At the intersection of immigration, tax, economic development and education policy is Nevada’s most important issue: English Language Learning in the Clark County School District.
If Nevada’s leaders can’t figure out how to make high school graduates — never mind high-achieving graduates — out of the tens of thousands of valley K-12 students who aren’t proficient in English, then perceptions of this community, as well as its long-term economic prospects, will never change.
The ultimate measurement of an education system, right or wrong, is its high school graduation rate. And Clark County’s is around 62 percent, among the worst in the nation.
It’s a terribly misleading number.
That’s because ELL students have been dragging down the valley’s graduation rate for years. More than one in five Clark County School District students is not proficient in English, and 89 percent of ELL students are Spanish speakers — about 60,000 total. The graduation rate for ELL students is an abysmal 23 percent, the school district reports.
Remove ELL students from achievement data, and the school district’s graduation rate is around 70 percent. Not excellent by any stretch of the imagination, but close to the national average of 75 percent and high enough to escape the bottom of the rankings.
But there is no removing or ignoring ELL students.
All but three Clark County School District campuses had ELL students enrolled last year. Blue Diamond Elementary School, Indian Springs High School and Lundy Elementary School on Mount Charleston were the exceptions. At 53 of Clark County’s more than 350 schools, ELL students comprise at least half the enrollment.
And when it comes to teaching these kids how to read, the Clark County School District gets an F. The reading proficiency scores of English Language Learners on standardized tests are enough to make anyone puke or weep — or both.
According to testing data from the 2011-12 school year (the most recent available), 31.5 percent of the school district’s third-grade ELL students are proficient readers. That figure slides to 31.2 percent for fourth-graders.
Then already-lousy achievement falls off a cliff.
Only 15.7 percent of fifth-grade ELL students can read at grade level. In the sixth grade, just 8.3 percent of ELL students are proficient readers. In the seventh grade, the number falls to 4.4 percent.
Can it get worse? Yes it can. In the eighth grade, only 3.3 percent of Clark County’s ELL students can read at grade level. That’s putrid.
The figure shoots up to 18 percent in the 11th grade (Woo hoo!), but only because so many ELL students have dropped out of school by then. Yes, some of these students arrive in Clark County in later grades. But most of them are schooled in the system for years, promoted grade by grade despite being unable to read English.
Nevada’s economic development and diversification efforts hinge on improving our achievement and graduation numbers. Because our own politicians and purported education advocates have shouted from the rooftops for years that we don’t spend enough on schools, we’ve firmly established a regional narrative that all of our schools stink. That has scared away a lot of potential investment in Southern Nevada.
In fact, Southern Nevada has a bunch of excellent public schools. Its magnet high school programs, especially, are extraordinary. And in pockets of town — not limited to affluent neighborhoods in Summerlin and Henderson — a number of elementary schools have years-long records of high achievement.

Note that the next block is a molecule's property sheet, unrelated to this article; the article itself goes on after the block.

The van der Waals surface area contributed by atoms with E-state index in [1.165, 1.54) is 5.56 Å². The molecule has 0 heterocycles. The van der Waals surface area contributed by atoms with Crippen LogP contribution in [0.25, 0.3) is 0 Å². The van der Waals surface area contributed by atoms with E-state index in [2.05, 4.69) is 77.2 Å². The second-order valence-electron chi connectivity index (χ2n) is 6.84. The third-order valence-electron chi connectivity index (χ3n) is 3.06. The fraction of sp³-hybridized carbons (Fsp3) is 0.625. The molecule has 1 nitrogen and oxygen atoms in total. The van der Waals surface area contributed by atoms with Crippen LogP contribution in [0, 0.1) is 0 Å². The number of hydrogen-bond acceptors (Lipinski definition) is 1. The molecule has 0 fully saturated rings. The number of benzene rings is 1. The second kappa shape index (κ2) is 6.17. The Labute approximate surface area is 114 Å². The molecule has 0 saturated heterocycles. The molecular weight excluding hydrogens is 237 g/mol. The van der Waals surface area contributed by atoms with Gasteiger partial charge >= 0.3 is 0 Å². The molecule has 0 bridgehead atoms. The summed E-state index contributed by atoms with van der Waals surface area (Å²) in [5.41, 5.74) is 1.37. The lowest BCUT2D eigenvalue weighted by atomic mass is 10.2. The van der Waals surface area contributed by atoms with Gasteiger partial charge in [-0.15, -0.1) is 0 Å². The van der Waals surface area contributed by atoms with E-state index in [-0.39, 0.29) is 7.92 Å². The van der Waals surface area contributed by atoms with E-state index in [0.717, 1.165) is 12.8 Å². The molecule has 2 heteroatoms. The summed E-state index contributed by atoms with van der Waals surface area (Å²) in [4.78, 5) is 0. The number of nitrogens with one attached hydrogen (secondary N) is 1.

But you can’t build an economic development campaign around the slogan: “Las Vegas is open for business; some of our schools rock!” That 62 percent graduation rate is the benchmark that must come up if we’re to lure new industry. And that’s never going to happen without a dramatic turnaround among ELL students. And by dramatic turnaround, I mean improvement along the lines of the Cleveland Browns winning the Super Bowl this year.
That’s why Gov. Brian Sandoval put $50 million of new state funding into ELL initiatives over the next two years. Clark County will get $19 million per year to augment the $9.9 million it already spends annually on ELL programs.
Many in the education establishment, as well as Hispanic activists, have suggested ELL programs require about 10 times as much new funding to engineer an achievement comeback.
The political problem with pouring that much money into ELL, assuming voters or lawmakers authorized such a tax increase, is that it comes at the expense of Advanced Placement, Gifted and Talented, and other enrichment programs for high-achieving students, as well as proficient students who, with additional resources and opportunities, could become high-achieving themselves. The parents of these students do what they’re supposed to do — read to their kids, make sure homework is done, form relationships with teachers and administrators — and their reward is to pay a higher tax bill, only to see that money go to other schools? When current spending at those schools is producing horrible results?
Without question, most of Clark County’s ELL challenges are the result of illegal immigration. But the shifting political winds in Nevada and around the country have made that issue moot. One way or another, whether the U.S. Senate’s immigration bill passes, is amended or fails, tens of thousands of children who can’t speak or read English will continue to attend Las Vegas Valley public schools.
Next week: How do we teach ELL students, and should we change our approach?
Glenn Cook (email@example.com) is the Las Vegas Review-Journal’s senior editorial writer. Follow him on Twitter: @Glenn_CookNV. Listen to him Mondays at 4 p.m. on “Live and Local with Kevin Wall,” on KXNT News Radio, 100.5 FM, 840 AM.